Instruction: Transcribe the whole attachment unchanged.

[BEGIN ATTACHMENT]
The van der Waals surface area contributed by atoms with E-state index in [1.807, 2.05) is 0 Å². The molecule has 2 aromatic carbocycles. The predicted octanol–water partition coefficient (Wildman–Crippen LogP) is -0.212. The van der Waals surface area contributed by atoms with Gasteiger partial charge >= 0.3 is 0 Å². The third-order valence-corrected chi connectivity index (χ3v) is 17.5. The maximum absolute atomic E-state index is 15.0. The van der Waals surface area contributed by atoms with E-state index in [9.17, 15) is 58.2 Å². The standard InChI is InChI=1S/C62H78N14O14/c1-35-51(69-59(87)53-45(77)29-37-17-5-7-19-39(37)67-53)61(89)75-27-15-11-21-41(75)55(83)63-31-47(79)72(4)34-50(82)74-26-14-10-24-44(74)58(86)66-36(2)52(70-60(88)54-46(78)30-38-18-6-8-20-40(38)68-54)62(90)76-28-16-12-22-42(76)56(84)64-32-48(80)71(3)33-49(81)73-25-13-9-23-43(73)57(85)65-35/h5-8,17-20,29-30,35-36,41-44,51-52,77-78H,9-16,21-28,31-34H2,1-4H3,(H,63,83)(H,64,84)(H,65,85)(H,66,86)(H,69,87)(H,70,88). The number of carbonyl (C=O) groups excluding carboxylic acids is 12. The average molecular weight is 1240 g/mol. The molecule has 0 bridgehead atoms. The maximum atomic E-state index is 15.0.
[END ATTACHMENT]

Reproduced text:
The van der Waals surface area contributed by atoms with E-state index in [1.807, 2.05) is 0 Å². The molecule has 2 aromatic carbocycles. The predicted octanol–water partition coefficient (Wildman–Crippen LogP) is -0.212. The van der Waals surface area contributed by atoms with Gasteiger partial charge >= 0.3 is 0 Å². The third-order valence-corrected chi connectivity index (χ3v) is 17.5. The maximum absolute atomic E-state index is 15.0. The van der Waals surface area contributed by atoms with E-state index in [9.17, 15) is 58.2 Å². The standard InChI is InChI=1S/C62H78N14O14/c1-35-51(69-59(87)53-45(77)29-37-17-5-7-19-39(37)67-53)61(89)75-27-15-11-21-41(75)55(83)63-31-47(79)72(4)34-50(82)74-26-14-10-24-44(74)58(86)66-36(2)52(70-60(88)54-46(78)30-38-18-6-8-20-40(38)68-54)62(90)76-28-16-12-22-42(76)56(84)64-32-48(80)71(3)33-49(81)73-25-13-9-23-43(73)57(85)65-35/h5-8,17-20,29-30,35-36,41-44,51-52,77-78H,9-16,21-28,31-34H2,1-4H3,(H,63,83)(H,64,84)(H,65,85)(H,66,86)(H,69,87)(H,70,88). The number of carbonyl (C=O) groups excluding carboxylic acids is 12. The average molecular weight is 1240 g/mol. The molecule has 0 bridgehead atoms. The maximum atomic E-state index is 15.0.